Hence: Hennessy, who in the previous book we were introduced to. Henessy has approximately 2 dreams, best as I can recall. Nightmares of which you do not want to be bringing things back from. And the other, when she continually brings a clone of herself back. I forget how many Hennessy there were in book 1, but a dozen-ish!. And more popping in, in complicating intervals ongoing.

Ronin has brought back a host of problems. Maybe of which were adventures dealt with in the raven Cycle books. Highly creative, and entertaining. As time passes, Ronan grows. And learns. He’s painstakingly learning to control what happens in these Dreams – and when he has the Dreams. Sometimes he can bring back things he wants. Or at least – that is the goal – to manifest said thing to do X thing.

Oh, but that’s not all. The third part of the Dreamer trilogy plot line: a group of people, the Moderators; who are attempting to kill all the Dreamers, who they refer to as Zeds, because they believe the Zeds will cause the end of life, the apocalypse. They have their own ‘Dreamers’, a different sort – Visionaries, who see glimpses of the futures caused by the Zeds – and have seen the end. So the Moderators spend all their waking efforts to cleanse the planet of all the dreamers – in attempt to save the world. Of course, it is much more rife with complications, than that.

Hence a complicated plot, with so many different threads of arc for each story line, and so many characters. Maggie Stiefvater does a brilliant and thorough job bringing each and every character to life, with so much depth and layers. And keeps them active in their own story line, and impacting the others with a zillion little threads woven into a cohesive whole. Truly splendid story telling – and over so many books. Each as interesting and captivating as the last.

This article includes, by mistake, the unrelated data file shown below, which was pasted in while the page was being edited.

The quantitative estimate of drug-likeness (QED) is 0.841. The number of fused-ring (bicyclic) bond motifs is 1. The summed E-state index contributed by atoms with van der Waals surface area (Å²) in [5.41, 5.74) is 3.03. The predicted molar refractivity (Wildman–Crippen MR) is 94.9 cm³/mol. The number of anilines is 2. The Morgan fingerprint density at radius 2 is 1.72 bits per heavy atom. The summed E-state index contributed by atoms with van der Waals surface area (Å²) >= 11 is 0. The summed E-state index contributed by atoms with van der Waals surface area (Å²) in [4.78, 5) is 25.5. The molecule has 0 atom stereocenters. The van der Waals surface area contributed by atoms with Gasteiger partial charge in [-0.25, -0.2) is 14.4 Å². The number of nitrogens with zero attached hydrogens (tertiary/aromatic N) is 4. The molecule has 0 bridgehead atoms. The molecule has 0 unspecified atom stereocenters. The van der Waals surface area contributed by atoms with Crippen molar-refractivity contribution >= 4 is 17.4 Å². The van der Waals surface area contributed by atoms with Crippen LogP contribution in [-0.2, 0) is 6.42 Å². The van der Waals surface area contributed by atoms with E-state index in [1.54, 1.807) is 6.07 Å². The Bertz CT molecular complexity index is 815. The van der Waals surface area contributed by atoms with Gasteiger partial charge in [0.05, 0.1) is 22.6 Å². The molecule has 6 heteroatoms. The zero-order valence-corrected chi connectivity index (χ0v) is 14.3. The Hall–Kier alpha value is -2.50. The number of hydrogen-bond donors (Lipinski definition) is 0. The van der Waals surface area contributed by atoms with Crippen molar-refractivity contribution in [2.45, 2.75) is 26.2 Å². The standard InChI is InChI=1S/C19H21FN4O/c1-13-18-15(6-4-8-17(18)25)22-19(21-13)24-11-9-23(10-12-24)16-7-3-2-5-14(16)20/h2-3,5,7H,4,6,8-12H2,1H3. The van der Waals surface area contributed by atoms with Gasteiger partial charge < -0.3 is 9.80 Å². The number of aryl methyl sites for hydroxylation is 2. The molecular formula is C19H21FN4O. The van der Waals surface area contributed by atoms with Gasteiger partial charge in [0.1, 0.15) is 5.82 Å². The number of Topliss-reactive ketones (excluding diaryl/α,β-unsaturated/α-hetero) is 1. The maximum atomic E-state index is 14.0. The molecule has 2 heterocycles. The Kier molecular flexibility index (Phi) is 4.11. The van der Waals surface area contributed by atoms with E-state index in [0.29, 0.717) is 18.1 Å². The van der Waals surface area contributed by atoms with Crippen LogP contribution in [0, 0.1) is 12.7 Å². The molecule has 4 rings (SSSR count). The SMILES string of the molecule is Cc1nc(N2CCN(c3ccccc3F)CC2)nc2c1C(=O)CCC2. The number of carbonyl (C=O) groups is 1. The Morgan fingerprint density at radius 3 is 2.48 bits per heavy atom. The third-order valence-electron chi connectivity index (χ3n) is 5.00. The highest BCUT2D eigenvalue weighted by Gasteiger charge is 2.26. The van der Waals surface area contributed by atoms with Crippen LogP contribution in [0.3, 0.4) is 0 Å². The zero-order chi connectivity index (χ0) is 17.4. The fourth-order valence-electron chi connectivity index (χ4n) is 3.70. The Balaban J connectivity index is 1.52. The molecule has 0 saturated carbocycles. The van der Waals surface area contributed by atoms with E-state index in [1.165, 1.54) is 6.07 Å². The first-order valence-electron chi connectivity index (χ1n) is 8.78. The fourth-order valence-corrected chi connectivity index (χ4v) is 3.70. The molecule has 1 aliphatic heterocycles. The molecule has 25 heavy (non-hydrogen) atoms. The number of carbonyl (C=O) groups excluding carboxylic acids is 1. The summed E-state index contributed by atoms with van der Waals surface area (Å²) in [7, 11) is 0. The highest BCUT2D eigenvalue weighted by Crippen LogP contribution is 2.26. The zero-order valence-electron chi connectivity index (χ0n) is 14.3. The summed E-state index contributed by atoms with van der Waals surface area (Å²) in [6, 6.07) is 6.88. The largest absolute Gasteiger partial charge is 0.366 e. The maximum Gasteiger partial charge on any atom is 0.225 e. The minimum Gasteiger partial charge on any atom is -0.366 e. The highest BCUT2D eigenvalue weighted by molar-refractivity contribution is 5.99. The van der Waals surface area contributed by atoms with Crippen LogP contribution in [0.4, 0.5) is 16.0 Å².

Other musings:
In this book, I feel like we truly get to know the characters of Declan, and Matthew in a way we never have up to this point. Sure, they’re in all the books, being immediate family, and they have rich, intricate details. But in this book – they are main characters, and a generous portion of the plot involves them. Their actions. Their life. They are in danger from the moderators, by way of being family. At the beginning of Mister Impossible – they are on the run, with Jordan, escaping attempts on their lives, from the previous book. They are in the middle of it. How they navigate this situation that impacts them greatly – but is cause by being Dreamer Adjacent – is the core of their plots.

Matthew has recently learned he is a Dream. And that is more than a little existential crisis for him, through out the book. It is very thoughtfully handled, and in itself such a captivating character arc .

While at the same time he is often I the company of Jordan. Who is also a Dream. And lives life totally differently. Of course, I believe she has always known her status as a dream – so complete polarizing situations. But Matthew has the opportunity to learn from her, and how to ‘live’, with the knowing of the sticky situation it is. Matthew hasn’t overcome this by the end of this book – but he has certainly grown and changed as a result.

Jordan in herself is a highly intriguing character. A forger, with exceptional artistic talent. (because she is a forgery herself?) With the strong desire to be an artist in her own right. But also afraid. We do see her grow, and try and learn, as she presses her own boundaries, to create new art, not forgeries – with a woven goal of attempting to create an ‘impossible’ artwork – a thing called a ‘sweetmetal’. That has magical properties, taps into the Ley line energy, that ‘awakes’ Dreams. … such as herself. Or Matthew. Once their Dreamers have died. So obviously – it’s not just art – but a high stakes pressure to become the master of her own destiny, and life. To have the ability to live, independently of the Dreamer. No pressure…. She could acquire a Sweetmetal. But what fun would that be? So many more twists when you’re trying to create your own.

And to conclude:
In the end – we have a satisfying wrap up of many of the plots without the book. There are some threads left undone – which obviously will lead into, in book #3. But it ends in a satisfying way, where you’re content to close the back cover. Mostly. I mean, it’s still OVER; but it’s not a ‘… and then…. Oh wait. Turn in to the next book to find out’ type ending. Which is good, because we all know how irate that makes me.